Covid Catch22, 100AR, the Ponds, BAME vaccinations and cancer support
- Credit: Pete Goldsmith
Catch22 variant strikes in Hampstead
Pete Goldsmith, Ornan Road, Hampstead, writes:
Hampstead Creperie aka La Créperie de Hampstead has been closed for being too successful.
Are Camden council inadvertently putting out of business a local landmark and iconic North West London street stall with a massive loyal following?
Some might find it strange that the authorities licensed another stall, also selling crepes, to open only yards away during social distancing, before shutting both down for creating localised overcrowding. Where’s the logic and fairness in that? Why shut the long-establishedd Hampstead Creperie which has been trading in that same spot for over 35 years?
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Is it possible that Camden council has a virulent form of Covid-19 which permeates into the brain creating catch 22 tendencies in the mind, Covid Catch22.
If Camden council continue to insist that a successful, well ordered, safely run business with an exemplary queue must close; whilst other businesses nearby stay open, the diagnosis and prognosis is poor for them and the consequences could be dire for Camden residents.
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If establishments can only open if they don’t attract customers, what other nutty decisions are around the corner from Camden Council? Will they only empty bins? Will residents parking only be allowed for residents who don’t own a car? Will they only charge council tax to those who cannot pay?
Hampstead Créperie is a part of the fabric of Hampstead and has helped Camden locals enjoy themselves safely during social distancing and successive lockdowns.
This begs the question: “Camden Council, are you feeling well?”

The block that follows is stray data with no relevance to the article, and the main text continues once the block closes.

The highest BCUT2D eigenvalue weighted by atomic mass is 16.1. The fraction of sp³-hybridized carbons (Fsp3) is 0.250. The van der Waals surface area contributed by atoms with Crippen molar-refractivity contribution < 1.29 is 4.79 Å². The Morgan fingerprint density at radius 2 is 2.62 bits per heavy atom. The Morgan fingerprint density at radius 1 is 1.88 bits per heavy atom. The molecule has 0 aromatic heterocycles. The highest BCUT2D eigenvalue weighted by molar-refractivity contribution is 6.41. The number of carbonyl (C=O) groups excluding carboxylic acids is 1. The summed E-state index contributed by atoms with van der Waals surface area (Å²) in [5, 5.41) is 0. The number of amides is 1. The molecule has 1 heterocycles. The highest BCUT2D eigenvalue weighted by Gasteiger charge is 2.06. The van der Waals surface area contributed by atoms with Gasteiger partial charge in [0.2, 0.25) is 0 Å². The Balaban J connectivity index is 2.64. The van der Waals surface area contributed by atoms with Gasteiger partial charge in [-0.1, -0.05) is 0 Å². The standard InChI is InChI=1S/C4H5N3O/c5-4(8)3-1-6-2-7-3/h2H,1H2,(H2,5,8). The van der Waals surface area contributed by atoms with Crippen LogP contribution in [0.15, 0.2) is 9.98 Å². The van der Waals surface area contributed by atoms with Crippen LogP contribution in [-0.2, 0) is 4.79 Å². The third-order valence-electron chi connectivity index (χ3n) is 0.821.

If you are one of the legion of loyal customers who have queued sensibly for a crepe, please make you displeasure known and get this travesty reversed.
A way out
Monika Caro and David Reed, chair and treasurer respectively of Save Swiss Cottage Action Group, writes:
There is a simple way for the developers to get out of the mess they are in with their over-development of the 100 Avenue Road site in Swiss Cottage: build something smaller, Ham&High! The good thing is that this creates a golden opportunity for Camden’s planning department to make this happen.
As cost is the main concern of the developers – Essential Living (Swiss Cottage) Ltd (based in the Channel Islands, I wonder why!) – the planners should make them abandon the expensive, obtrusive and ugly 24-storey tower, which is inevitably more expensive to build. They should ask the developers to build something smaller and more in keeping with the historic nature of the area. This would still be profitable, given the insane level of rents and house prices in this city.
But do EL care about anything other than money? If they had shown any concern for the area in the first place they could have done this years ago and had a smaller, but still profitable building in use by now. Instead they ignored the more than 900 complaints from local residents at the start, and didn’t listen to the numerous reasonable arguments in the public inquiry, so now they are facing reality: this set of buildings is unviable. This confirms what we’ve said before: greed, arrogance and stupidity are never a good combination.